Between the line providing the supply voltage VCC to the contact C1 and the line coming from the switch contact PRES of card presence switch 2 a diode D1 is coupled, which is arranged such, that the diode D1 conducts, when the signal from the switch contact is “HIGH”, but the supply voltage VCC is low. Therefore, when the supply voltage VCC breaks down when an IC card is inserted, for example when the IC card has a short circuit between respective IC card contacts, the diode D1 switches through and therefore switches off transistor T1. Then the output of NAND circuit IC2 switches to “LOW”, which switches off immediately the transistor T2 via NAND circuit IC3. The transistor T2, the power supply for the IC card, is switched off therefore immediately by transistor T1 and NAND circuits IC2 and IC3, and will not be damaged by a short circuit. There is a much smaller delay, as would be the case when the transistor T2 would be switched off via the micro-controller. The diode D1 provides therefore a very effective short circuit protection.
Instead of NAND circuits IC2 and IC3, also buffer/line driver circuits with a controllable output can be used, for example integrated circuits Quad buffer/line driver 74HC125 or 74HC126, manufactured for example from Philips Semiconductors. These circuits comprise four non-inverting buffers, which outputs are controllable via a respective output enable input, the 74HC125 having active LOW enable inputs and the 74HC126 active HIGH enable inputs.
The overload protection circuit 6,
The error signal from IC LP2951 can be applied for example to the output enable input of a buffer/line driver circuit, IC 74HC125, to which input the card detected signal CARD-DET,
The overload protection as described is especially suited for a digital set-top box or a satellite receiver operating with an IC card, but applications for other appliances having an IC card reader for operation with an IC card are also possible. The appliance may have also further IC card readers, which are protected in the same way.
|Cited Patent||Filing date||Publication date||Applicant||Title|
|US4785166 *||May 5, 1986||Nov 15, 1988||Kabushiki Kaisha Toshiba||Reader/writer for portable recording medium with power supply abnormality detection|
|US5969329 *||Mar 21, 1996||Oct 19, 1999||Framatome Connectors International||Reading frame for a microcircuit card reader apparatus|
|US6027029 *||Apr 21, 1998||Feb 22, 2000||Samsung Electronics Co., Ltd||Smart card capable of adjusting voltages supplied from external device|
|US6271675 *||Jun 11, 1997||Aug 7, 2001||Kabushiki Kaisha Toshiba||Terminal contact-type IC card having terminal contact fault detector, IC card system using the IC card, and IC for the IC card|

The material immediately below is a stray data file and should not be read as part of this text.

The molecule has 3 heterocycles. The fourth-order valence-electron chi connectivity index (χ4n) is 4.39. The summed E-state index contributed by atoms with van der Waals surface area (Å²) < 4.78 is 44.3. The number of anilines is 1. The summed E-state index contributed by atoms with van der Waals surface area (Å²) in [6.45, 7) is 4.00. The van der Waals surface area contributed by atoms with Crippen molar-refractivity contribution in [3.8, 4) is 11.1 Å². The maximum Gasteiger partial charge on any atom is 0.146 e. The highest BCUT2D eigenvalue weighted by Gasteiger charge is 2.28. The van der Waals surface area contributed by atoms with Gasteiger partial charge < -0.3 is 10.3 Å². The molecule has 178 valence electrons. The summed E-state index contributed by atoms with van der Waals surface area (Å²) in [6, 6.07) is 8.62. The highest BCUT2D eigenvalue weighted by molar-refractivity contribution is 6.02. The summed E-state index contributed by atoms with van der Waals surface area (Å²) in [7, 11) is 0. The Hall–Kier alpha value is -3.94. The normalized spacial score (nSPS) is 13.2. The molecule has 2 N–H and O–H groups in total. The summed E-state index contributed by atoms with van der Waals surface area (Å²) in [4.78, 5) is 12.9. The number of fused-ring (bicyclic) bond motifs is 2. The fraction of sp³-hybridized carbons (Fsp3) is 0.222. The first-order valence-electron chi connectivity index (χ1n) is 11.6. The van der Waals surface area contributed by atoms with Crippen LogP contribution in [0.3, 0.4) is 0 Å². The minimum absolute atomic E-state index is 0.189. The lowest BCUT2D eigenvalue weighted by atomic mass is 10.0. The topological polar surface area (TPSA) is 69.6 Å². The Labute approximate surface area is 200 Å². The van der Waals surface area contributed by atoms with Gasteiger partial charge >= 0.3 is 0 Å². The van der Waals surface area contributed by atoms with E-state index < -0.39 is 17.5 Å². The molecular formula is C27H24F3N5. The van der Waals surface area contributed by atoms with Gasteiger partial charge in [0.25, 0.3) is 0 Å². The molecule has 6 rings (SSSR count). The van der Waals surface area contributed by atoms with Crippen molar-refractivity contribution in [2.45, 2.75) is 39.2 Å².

|US6318632 *||Jul 30, 1998||Nov 20, 2001||Airborn, Inc.||Smart card reader with electrostatic discharge protection|
|US6474558 *||Aug 17, 2000||Nov 5, 2002||Infineon Technologies Ag||Data carrier for operation with and without contacts|
|US6484946 *||Dec 22, 1998||Nov 26, 2002||Hitachi, Ltd.||IC card information display device and IC card for use therewith|
|US6621720 *||Jun 26, 2000||Sep 16, 2003||Stmicroelectronics Sa||Voltage production circuit|
|US20030075599 *||Nov 4, 2002||Apr 24, 2003||Hiroaki Takatsuki||Personal work environment setting method|
|US20050218228 *||Apr 3, 2004||Oct 6, 2005||Chi-Tung Chang||Method of overcurrent protection for multi-slot flash memory card reader|
|EP0363871A2||Oct 9, 1989||Apr 18, 1990||Oki Electric Industry Company, Limited||IC card reader/ writer having a short-circuit detection capability|
|EP0862261A2||Feb 19, 1998||Sep 2, 1998||Kabushiki Kaisha Toshiba||Overcurrent protection circuit and method|
|WO1997023840A1||Dec 17, 1996||Jul 3, 1997||Thomson Consumer Electronics, Inc.||Fault detection and modification circuit|
|Citing Patent||Filing date||Publication date||Applicant||Title|
|US20110267190 *||May 2, 2011||Nov 3, 2011||Irvine Sensors Corporation||Anti-Tampering Detection Using Target Circuit RF Signature|
|U.S. Classification||235/441, 235/380, 235/492|
|International Classification||G06K7/06, G06K7/00|
|Cooperative Classification||G06K7/0086, G06K7/0013|
|European Classification||G06K7/00K9, G06K7/00K|
|Feb 18, 2005||AS||Assignment|
Owner name: THOMSON LICENSING S.A., FRANCE
Free format text: ASSIGNMENT OF ASSIGNORS INTEREST;ASSIGNOR:BERTIN, JEAN-PIERRE;REEL/FRAME:016799/0975
Effective date: 20041104
|Oct 8, 2010||FPAY||Fee payment|
Year of fee payment: 4
|Oct 2, 2014||FPAY||Fee payment|
Year of fee payment: 8